The Women’s Rights in the Workplace Lawyers at Tuckner, Sipser won a jury trial on February 9, 2015 under the NYC Human Rights Law on behalf of Aleka Albert, who was fired from her minimum wage job when she was 17 years old after she complained of sexual harassment and abuse at the hands of her supervisor (read the state court complaint).
Jack Tuckner, William Sipser and Gat Carmi persuaded the 6 jurors in State Supreme Court in Brooklyn that Aleka Albert had been sexually harassed by her supervisor, Isa Khalid, who commented on Aleka’s breasts on her first day of training, and it only got worse from there, as he continued hitting on her and sexualizing her for the several weeks she lasted working as a “Sandwich Artist” for two Subway fast food restaurants in Brooklyn, NY, until she was fired in retaliation for filing a harassment complaint with the NYS Division of Human Rights. Her mother, also a Subway employee was fired soon after.
The two Subways, owned by Emmanuel and Uchenna Onuaguluchi, argued that Aleka was never fired, that she was sent home from work for wearing “inappropriate” pants and that she never returned, a silly defense that the jury promptly rejected as nonsense after deliberating for only 3 hours. The jury also found Defendants liable for violating NY’s Labor Law by paying Aleka only $6.00 an hour, $1.25 less than the New York minimum wage in 2011. Aleka won more than $25,000 in back pay and emotional distress damages, and the jury awarded her double damages for Defendants’ willful failure to pay her the minimum wage. Aleka was also awarded $50,000 in punitive damages for Defendants’ malicious and reckless conduct, as they deliberately interfered with her civil rights under the NYC Human Rights law as an undocumented woman.
Defendants were also found liable for discriminating against Aleka because of her citizenship status, as she was threatened with deportation if she filed the harassment complaint, and after her illegal firing, she was evicted from her apartment and was separated from her mother, who was forced to seek employment in other states, and then ultimately had to leave the country.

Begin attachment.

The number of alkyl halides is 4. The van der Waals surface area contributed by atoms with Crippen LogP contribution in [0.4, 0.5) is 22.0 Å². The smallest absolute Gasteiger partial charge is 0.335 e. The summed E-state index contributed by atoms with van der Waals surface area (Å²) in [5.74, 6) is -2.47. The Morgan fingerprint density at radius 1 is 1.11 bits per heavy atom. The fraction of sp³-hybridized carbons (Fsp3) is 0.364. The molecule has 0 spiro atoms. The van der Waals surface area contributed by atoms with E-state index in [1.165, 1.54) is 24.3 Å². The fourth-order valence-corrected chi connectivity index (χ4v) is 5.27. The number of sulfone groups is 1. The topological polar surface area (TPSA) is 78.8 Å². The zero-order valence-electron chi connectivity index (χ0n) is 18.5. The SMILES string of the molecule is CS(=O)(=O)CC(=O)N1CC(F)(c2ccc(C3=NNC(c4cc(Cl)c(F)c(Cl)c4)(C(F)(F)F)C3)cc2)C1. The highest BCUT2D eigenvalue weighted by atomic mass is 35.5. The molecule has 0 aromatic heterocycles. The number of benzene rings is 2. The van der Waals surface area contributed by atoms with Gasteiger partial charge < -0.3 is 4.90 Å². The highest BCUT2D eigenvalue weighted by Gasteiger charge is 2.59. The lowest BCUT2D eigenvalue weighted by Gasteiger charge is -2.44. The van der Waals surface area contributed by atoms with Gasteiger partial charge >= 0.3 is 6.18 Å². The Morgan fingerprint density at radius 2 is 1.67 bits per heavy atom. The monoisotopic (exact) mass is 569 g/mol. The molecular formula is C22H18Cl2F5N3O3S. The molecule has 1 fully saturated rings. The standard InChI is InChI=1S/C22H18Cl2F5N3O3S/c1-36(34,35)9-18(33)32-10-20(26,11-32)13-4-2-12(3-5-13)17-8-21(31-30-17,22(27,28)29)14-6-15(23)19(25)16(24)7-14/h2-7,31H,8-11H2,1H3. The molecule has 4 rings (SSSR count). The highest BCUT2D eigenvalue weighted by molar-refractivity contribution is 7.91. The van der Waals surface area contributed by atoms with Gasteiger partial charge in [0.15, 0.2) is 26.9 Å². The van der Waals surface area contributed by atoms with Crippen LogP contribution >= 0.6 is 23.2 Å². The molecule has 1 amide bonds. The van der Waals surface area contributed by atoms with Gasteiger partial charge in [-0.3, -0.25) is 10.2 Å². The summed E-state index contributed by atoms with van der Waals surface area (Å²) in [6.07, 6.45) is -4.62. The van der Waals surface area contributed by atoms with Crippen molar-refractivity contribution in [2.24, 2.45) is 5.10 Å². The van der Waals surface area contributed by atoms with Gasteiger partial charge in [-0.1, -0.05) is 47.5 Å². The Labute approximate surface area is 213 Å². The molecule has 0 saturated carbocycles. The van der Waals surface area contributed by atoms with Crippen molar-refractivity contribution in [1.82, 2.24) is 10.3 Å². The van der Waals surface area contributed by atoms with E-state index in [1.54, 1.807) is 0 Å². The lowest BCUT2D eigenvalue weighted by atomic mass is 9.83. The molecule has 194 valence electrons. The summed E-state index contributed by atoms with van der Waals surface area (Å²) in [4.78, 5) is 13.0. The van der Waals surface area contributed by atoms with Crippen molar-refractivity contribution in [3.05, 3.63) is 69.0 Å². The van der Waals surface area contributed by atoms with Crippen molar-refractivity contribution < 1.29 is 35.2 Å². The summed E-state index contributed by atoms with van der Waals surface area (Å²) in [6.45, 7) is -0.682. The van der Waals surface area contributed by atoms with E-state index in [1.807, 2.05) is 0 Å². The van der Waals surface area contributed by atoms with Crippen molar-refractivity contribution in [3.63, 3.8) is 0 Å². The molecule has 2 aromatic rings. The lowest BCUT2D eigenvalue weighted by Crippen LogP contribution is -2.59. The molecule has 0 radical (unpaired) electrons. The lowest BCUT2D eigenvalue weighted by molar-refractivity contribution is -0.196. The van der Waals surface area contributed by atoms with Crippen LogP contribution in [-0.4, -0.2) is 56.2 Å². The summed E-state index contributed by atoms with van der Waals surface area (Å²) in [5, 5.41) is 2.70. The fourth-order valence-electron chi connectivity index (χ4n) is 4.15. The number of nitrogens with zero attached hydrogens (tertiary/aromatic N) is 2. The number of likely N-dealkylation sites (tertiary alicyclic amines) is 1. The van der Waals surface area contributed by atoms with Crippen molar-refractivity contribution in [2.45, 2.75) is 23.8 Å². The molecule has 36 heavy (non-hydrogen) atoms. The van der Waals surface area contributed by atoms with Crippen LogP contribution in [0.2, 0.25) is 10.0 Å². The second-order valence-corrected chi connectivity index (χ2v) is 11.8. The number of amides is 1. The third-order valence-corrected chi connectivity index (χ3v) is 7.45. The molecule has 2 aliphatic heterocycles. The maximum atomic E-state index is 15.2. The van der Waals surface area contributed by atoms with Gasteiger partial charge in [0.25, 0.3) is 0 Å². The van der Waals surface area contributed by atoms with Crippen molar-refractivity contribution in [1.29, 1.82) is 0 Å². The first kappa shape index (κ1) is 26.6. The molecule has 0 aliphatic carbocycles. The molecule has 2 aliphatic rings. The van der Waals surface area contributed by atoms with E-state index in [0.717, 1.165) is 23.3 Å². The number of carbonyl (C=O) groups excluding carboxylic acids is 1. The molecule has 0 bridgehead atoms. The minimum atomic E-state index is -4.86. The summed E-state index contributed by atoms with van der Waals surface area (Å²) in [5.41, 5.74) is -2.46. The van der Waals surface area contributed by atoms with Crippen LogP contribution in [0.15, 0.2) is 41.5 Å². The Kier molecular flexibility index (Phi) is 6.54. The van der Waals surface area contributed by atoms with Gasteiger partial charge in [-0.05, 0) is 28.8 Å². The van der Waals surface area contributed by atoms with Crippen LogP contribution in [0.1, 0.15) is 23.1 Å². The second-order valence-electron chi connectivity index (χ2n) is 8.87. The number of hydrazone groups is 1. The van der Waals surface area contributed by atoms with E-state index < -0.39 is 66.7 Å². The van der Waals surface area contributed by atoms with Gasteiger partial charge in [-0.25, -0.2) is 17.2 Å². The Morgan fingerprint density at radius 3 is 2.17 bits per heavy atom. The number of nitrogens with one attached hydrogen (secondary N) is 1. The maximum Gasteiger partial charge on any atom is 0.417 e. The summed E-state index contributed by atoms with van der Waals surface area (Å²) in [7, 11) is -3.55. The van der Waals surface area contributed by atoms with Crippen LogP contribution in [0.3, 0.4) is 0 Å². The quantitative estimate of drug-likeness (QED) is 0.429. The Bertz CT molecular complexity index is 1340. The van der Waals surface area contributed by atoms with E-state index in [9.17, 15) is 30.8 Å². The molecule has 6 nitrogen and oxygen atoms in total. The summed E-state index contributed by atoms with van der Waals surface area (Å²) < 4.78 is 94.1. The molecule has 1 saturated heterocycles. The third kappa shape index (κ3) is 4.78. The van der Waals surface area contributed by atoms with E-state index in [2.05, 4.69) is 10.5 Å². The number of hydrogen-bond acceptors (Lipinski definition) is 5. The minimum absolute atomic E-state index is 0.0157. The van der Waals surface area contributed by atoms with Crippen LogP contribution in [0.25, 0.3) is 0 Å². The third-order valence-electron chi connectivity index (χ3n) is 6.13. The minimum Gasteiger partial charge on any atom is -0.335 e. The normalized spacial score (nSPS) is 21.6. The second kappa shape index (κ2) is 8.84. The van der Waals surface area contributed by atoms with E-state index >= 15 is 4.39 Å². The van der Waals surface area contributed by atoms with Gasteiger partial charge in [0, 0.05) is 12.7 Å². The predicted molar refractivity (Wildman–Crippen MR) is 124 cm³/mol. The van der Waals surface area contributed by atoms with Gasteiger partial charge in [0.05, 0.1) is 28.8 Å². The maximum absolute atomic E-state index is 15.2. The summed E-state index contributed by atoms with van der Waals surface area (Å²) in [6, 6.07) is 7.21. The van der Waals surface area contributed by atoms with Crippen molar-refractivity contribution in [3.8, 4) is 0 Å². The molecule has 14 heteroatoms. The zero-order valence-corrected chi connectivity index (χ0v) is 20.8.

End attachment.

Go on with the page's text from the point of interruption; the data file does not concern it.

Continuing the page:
Unfortunately, Aleka will likely never see a penny of the jury award, as these same Subway owners have other court judgments against them, including owing nearly $800,000 to the People of the State of New York for stealing wages from hundreds of other low wage employees working in one of their 6 Papa Johns restaurants in New York City, and Aleka’s at the back of the line. Read the actual order and judgment describing the many ways this married couple cheated their workers, who are already struggling to survive on a non-living wage (while working for a multi-billion dollar transnational brand); the last thing they need is to get cheated and stiffed by their own bosses, owners who wouldn’t even spring for the bill to clean their workers’ uniform.
Next time you find yourself ordering a buffalo chicken footlong in one of the 43,035 restaurants Subway owns in 108 countries, consider that the Subway corporate parent based in Milford, CT. is doing just fine, thank you very much, but it doesn’t give a rat’s patootie about its franchise employees, providing zero human resource help or protection from severe sex discrimination.
Do you have an employee rights question or concern? Contact Jack Tuckner at firstname.lastname@example.org or Deborah O’Rell at email@example.com, or contact us here.